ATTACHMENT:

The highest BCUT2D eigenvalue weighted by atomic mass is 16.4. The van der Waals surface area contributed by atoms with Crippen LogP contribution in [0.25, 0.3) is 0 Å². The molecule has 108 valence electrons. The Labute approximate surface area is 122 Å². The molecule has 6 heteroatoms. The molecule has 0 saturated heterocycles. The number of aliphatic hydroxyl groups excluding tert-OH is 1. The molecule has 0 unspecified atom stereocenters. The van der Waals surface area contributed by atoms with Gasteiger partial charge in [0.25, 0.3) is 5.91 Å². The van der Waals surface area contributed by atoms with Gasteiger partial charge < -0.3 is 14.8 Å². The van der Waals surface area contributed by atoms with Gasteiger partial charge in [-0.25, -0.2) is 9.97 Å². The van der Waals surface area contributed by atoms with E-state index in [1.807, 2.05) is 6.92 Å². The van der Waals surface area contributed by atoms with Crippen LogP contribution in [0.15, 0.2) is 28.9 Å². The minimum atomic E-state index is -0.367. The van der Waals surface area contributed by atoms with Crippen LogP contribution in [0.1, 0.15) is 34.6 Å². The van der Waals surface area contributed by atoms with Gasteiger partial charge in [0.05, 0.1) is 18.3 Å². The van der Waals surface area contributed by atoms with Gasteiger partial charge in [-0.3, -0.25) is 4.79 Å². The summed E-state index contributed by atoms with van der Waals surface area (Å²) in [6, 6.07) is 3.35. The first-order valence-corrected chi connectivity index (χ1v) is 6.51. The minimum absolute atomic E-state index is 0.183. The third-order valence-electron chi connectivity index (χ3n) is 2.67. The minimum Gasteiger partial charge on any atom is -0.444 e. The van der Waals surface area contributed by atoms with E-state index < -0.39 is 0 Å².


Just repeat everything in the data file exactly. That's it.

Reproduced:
The highest BCUT2D eigenvalue weighted by atomic mass is 16.4. The van der Waals surface area contributed by atoms with Crippen LogP contribution in [0.25, 0.3) is 0 Å². The molecule has 108 valence electrons. The Labute approximate surface area is 122 Å². The molecule has 6 heteroatoms. The molecule has 0 saturated heterocycles. The number of aliphatic hydroxyl groups excluding tert-OH is 1. The molecule has 0 unspecified atom stereocenters. The van der Waals surface area contributed by atoms with Gasteiger partial charge in [0.25, 0.3) is 5.91 Å². The van der Waals surface area contributed by atoms with Gasteiger partial charge < -0.3 is 14.8 Å². The van der Waals surface area contributed by atoms with Gasteiger partial charge in [-0.25, -0.2) is 9.97 Å². The van der Waals surface area contributed by atoms with E-state index in [1.807, 2.05) is 6.92 Å². The van der Waals surface area contributed by atoms with Crippen LogP contribution in [0.15, 0.2) is 28.9 Å². The minimum atomic E-state index is -0.367. The van der Waals surface area contributed by atoms with Crippen LogP contribution in [0.1, 0.15) is 34.6 Å². The van der Waals surface area contributed by atoms with Gasteiger partial charge in [0.05, 0.1) is 18.3 Å². The van der Waals surface area contributed by atoms with Gasteiger partial charge in [-0.3, -0.25) is 4.79 Å². The summed E-state index contributed by atoms with van der Waals surface area (Å²) in [6, 6.07) is 3.35. The first-order valence-corrected chi connectivity index (χ1v) is 6.51. The minimum absolute atomic E-state index is 0.183. The third-order valence-electron chi connectivity index (χ3n) is 2.67. The minimum Gasteiger partial charge on any atom is -0.444 e. The van der Waals surface area contributed by atoms with E-state index < -0.39 is 0 Å².